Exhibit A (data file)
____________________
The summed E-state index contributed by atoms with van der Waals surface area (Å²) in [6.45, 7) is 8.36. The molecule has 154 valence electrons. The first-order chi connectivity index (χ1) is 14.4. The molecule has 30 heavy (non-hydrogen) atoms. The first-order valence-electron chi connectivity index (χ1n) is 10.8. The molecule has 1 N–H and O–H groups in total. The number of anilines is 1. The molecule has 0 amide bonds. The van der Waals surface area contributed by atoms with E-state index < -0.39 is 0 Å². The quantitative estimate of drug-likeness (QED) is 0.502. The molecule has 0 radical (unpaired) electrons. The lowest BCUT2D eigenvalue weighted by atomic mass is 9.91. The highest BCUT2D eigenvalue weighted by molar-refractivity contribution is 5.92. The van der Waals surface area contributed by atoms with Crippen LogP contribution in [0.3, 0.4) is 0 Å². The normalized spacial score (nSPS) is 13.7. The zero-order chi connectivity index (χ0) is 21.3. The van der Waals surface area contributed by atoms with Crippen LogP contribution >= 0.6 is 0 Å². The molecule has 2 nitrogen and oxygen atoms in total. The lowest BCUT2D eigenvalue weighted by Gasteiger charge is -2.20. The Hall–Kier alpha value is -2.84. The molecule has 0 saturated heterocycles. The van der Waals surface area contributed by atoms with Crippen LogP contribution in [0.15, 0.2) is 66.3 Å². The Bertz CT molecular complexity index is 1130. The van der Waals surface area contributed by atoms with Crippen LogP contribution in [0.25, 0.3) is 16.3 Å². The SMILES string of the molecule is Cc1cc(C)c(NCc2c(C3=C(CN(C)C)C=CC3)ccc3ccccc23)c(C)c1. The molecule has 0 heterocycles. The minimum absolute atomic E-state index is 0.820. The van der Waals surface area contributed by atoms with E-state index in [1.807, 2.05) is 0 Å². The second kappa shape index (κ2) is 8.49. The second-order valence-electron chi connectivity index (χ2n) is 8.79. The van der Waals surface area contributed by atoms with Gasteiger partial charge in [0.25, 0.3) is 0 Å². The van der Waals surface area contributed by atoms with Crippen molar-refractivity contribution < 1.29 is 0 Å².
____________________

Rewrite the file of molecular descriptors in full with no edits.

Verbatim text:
The summed E-state index contributed by atoms with van der Waals surface area (Å²) in [6.45, 7) is 8.36. The molecule has 154 valence electrons. The first-order chi connectivity index (χ1) is 14.4. The molecule has 30 heavy (non-hydrogen) atoms. The first-order valence-electron chi connectivity index (χ1n) is 10.8. The molecule has 1 N–H and O–H groups in total. The number of anilines is 1. The molecule has 0 amide bonds. The van der Waals surface area contributed by atoms with E-state index < -0.39 is 0 Å². The quantitative estimate of drug-likeness (QED) is 0.502. The molecule has 0 radical (unpaired) electrons. The lowest BCUT2D eigenvalue weighted by atomic mass is 9.91. The highest BCUT2D eigenvalue weighted by molar-refractivity contribution is 5.92. The van der Waals surface area contributed by atoms with Crippen LogP contribution in [0.3, 0.4) is 0 Å². The normalized spacial score (nSPS) is 13.7. The zero-order chi connectivity index (χ0) is 21.3. The van der Waals surface area contributed by atoms with Crippen LogP contribution >= 0.6 is 0 Å². The molecule has 2 nitrogen and oxygen atoms in total. The lowest BCUT2D eigenvalue weighted by Gasteiger charge is -2.20. The Hall–Kier alpha value is -2.84. The molecule has 0 saturated heterocycles. The van der Waals surface area contributed by atoms with Crippen LogP contribution in [0.15, 0.2) is 66.3 Å². The Bertz CT molecular complexity index is 1130. The van der Waals surface area contributed by atoms with Crippen LogP contribution in [0.25, 0.3) is 16.3 Å². The SMILES string of the molecule is Cc1cc(C)c(NCc2c(C3=C(CN(C)C)C=CC3)ccc3ccccc23)c(C)c1. The molecule has 0 heterocycles. The minimum absolute atomic E-state index is 0.820. The van der Waals surface area contributed by atoms with E-state index in [1.807, 2.05) is 0 Å². The second kappa shape index (κ2) is 8.49. The second-order valence-electron chi connectivity index (χ2n) is 8.79. The van der Waals surface area contributed by atoms with Gasteiger partial charge in [0.25, 0.3) is 0 Å². The van der Waals surface area contributed by atoms with Crippen molar-refractivity contribution < 1.29 is 0 Å².